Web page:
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Kids with hearing loss in 1 ear fall behind in language skills
Date:5/4/2010

By the time they reach school age, one in 20 children have hearing loss in one ear. That can raise significant hurdles for these children, say the results of a new study at Washington University School of Medicine in St. Louis, because loss of hearing in one ear hurts their ability to comprehend and use language.

"For many years, pediatricians and educators thought that as long as children have one normal hearing ear, their speech and language would develop normally," says lead author Judith E. C. Lieu, MD, a Washington University ear, nose and throat specialist at St. Louis Children's Hospital.

"But then a few studies began suggesting these children might have problems in school. Now our study has shown that on average, children with hearing loss in one ear have poorer oral language scores than children with hearing in both ears," Lieu says.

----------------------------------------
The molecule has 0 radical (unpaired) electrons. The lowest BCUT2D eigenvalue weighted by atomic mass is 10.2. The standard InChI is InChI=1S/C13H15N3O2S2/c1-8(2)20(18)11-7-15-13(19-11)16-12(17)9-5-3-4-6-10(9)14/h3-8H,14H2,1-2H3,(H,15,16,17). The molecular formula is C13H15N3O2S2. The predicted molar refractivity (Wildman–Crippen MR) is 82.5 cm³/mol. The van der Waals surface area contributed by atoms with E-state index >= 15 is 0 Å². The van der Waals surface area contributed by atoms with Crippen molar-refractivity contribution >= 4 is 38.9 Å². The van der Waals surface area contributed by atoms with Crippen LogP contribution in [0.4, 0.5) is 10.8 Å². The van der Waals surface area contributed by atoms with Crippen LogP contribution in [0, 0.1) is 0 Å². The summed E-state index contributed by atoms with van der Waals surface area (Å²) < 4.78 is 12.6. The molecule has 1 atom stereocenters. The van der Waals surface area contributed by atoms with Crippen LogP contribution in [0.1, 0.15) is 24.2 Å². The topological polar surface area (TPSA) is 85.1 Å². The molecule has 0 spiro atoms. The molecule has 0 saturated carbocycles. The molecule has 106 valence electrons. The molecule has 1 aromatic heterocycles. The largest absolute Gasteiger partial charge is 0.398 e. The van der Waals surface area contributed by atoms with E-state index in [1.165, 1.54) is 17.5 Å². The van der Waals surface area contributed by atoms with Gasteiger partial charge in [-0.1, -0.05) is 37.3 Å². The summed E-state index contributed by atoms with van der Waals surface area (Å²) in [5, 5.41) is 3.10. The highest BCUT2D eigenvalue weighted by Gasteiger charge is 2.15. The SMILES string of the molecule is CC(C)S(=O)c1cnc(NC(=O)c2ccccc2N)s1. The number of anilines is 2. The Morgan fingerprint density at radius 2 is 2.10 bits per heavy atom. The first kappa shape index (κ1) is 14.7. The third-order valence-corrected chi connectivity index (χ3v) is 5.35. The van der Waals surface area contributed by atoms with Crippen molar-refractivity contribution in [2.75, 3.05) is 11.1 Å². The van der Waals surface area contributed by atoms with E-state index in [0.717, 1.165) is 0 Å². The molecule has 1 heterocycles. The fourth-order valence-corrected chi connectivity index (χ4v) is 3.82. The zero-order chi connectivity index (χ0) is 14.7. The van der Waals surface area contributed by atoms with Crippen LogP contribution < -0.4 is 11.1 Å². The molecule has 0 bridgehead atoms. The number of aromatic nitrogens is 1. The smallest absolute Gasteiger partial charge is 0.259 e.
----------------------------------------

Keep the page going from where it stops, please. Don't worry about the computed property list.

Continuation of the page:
Hearing loss in one ear can stem from congenital abnormalities in the ear, head trauma or infections such as meningitis. Children with hearing loss in one ear may go undetected because they can appear to have normal hearing. Their difficulty hearing may be mistaken simply for lack of attention or selective hearing, says Lieu, assistant professor of otolaryngology.

Even children with recognized one-side hearing loss often aren't fitted with hearing aids and often don't receive accommodations for disability.

The study will be published in the June issue of the journal Pediatrics.

The researchers studied 74 six- to 12-year-old children with hearing loss in one ear. Each was matched with a sibling with normal hearing so that the researchers could minimize the possible effects of environmental and genetic factors on the children's language skills. The children were tested with the Oral and Written Language Scales (OWLS), a widely used tool to assess language comprehension and expression.

An average OWLS score is 100, and hearing loss in one ear caused about a
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Contact: Gwen Ericson
ericsong@wustl.edu
314-286-0141
Washington University School of Medicine
Source:Eurekalert

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